CINCINNATI - As expected, the NAACP Board of Directors ratified a call for a moratorium on charter public schools at the organizations fall meeting today, despite calls from Black leaders and families around the country urging the organization to reconsider. The confusing statement from the NAACP calls for a temporary moratorium on the expansion of charter schools yet acknowledges that in many cases, traditional schools have failed Black families. The vote came amid protests from more than 150 parents and grandparents from Memphis Lift, who had traveled to Cincinnati to urge the organization to represent them and stand with the more than 700,000 African American families who have voted with their feet to send their children to charter public schools.
Black charter school leaders, including former Black Lives Matter leader Rashad Turner, also hosted a breakfast meet-and-greet on Saturday morning for NAACP board members to learn more about charter schools and dispel some of the mischaracterizations cited in the organizations resolution - first passed at the NAACP's July convention. Unfortunately, only one board member of 63 attended the breakfast, and an NAACP staff member quickly came to pull her out of the conversation. The charter school leaders also delivered petitions from more than 3,000 parents calling for the NAACP to reject the moratorium under the banner of #ChartersWork.
In response to the boards action today, National Alliance for Public Charter Schools president and CEO Nina Rees released the following statement:
"We are disappointed that the NAACP's Board of Directors ratified a misguided call for a moratorium on charter public schools. Across the country, charter public schools are working for hundreds of thousands of Black families. Today's decision doesn't just ignore the fact that charter schools are working for so many students and families delivering 36 more days of reading and 26 more days of math to African American students than traditional public schools. It also ignores the thousands of families and Black leaders who have stepped forward over the last two months urging the NAACP to reconsider their decision. More than 150 parents and grandparents traveled to Cincinnati to ask the NAACP, When are you going to start representing me? The answer from the boards vote: Not today.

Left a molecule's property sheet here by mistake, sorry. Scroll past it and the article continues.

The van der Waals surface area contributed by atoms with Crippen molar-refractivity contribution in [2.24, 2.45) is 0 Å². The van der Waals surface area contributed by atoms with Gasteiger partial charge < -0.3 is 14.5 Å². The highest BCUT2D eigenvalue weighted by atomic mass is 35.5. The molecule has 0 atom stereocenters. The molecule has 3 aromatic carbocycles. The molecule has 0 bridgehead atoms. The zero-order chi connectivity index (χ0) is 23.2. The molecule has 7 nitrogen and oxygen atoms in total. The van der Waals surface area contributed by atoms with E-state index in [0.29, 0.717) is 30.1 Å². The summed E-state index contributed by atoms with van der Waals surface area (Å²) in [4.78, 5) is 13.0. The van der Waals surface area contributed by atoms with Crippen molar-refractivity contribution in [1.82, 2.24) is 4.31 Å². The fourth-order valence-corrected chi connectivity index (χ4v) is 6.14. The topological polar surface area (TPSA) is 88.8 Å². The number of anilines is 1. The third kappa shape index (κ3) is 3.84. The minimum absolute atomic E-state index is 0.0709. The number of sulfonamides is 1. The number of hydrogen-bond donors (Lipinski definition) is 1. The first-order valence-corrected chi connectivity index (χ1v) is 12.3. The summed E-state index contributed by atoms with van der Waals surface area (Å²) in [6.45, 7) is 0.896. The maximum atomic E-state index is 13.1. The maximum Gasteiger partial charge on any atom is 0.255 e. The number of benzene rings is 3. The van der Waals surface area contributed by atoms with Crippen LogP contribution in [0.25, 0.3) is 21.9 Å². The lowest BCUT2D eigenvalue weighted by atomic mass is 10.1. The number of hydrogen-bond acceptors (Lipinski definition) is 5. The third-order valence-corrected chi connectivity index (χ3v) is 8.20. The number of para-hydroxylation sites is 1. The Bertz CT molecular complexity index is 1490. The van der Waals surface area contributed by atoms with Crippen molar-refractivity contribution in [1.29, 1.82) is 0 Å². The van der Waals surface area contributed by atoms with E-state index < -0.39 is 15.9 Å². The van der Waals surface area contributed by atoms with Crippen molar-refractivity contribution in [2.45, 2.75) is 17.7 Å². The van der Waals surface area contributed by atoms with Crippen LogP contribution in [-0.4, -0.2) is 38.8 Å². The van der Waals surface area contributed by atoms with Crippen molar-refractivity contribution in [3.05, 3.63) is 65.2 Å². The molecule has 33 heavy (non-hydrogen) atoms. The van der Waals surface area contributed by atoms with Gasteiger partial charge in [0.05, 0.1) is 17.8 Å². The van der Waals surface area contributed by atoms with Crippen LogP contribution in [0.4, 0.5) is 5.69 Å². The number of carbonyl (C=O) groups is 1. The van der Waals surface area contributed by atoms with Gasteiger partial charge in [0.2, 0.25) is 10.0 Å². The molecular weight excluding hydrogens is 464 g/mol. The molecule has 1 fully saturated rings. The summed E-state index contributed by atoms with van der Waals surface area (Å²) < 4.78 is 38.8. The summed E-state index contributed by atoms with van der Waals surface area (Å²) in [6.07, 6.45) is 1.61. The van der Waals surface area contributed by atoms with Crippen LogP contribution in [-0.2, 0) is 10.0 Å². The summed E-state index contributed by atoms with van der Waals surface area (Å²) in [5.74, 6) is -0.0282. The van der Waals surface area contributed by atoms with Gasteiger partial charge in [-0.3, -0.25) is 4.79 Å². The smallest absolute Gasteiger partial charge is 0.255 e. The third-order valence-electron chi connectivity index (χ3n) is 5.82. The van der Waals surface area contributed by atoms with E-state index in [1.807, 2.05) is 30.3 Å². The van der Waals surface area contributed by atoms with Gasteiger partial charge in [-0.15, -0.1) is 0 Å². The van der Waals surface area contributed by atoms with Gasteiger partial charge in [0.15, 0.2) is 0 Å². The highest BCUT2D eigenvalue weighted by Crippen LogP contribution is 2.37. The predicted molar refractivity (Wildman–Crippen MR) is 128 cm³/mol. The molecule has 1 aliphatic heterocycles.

"However, we are encouraged that in their misguided policy, the NAACP is clear that they are not opposed to charter schools. There's an opportunity to have a conversation among people and organizations that share the goal of providing an excellent and equitable education for all students."
Today's decision follows yesterdays news that the California Legislative Black Caucus (CLBC) issued a letter calling on the NAACP to reconsider. The CLBC letter was the latest in a chorus of voices speaking out against the resolution and calling on the NAACP to stand with Black families. In September, 160 Black leaders sent a letter to the NAACP urging the organization to reconsider a moratorium and learn more about how charter schools are working to help communities of color. Black charter school families from New Jersey, New York, Oklahoma, Texas, and Washington state also penned a letter to the NAACP, expressing their stance on charter schools as a critical component to student success. Their ChartersWork petition attracted more than 3,000 signatures from parents from across the country in a matter of days and the list is growing.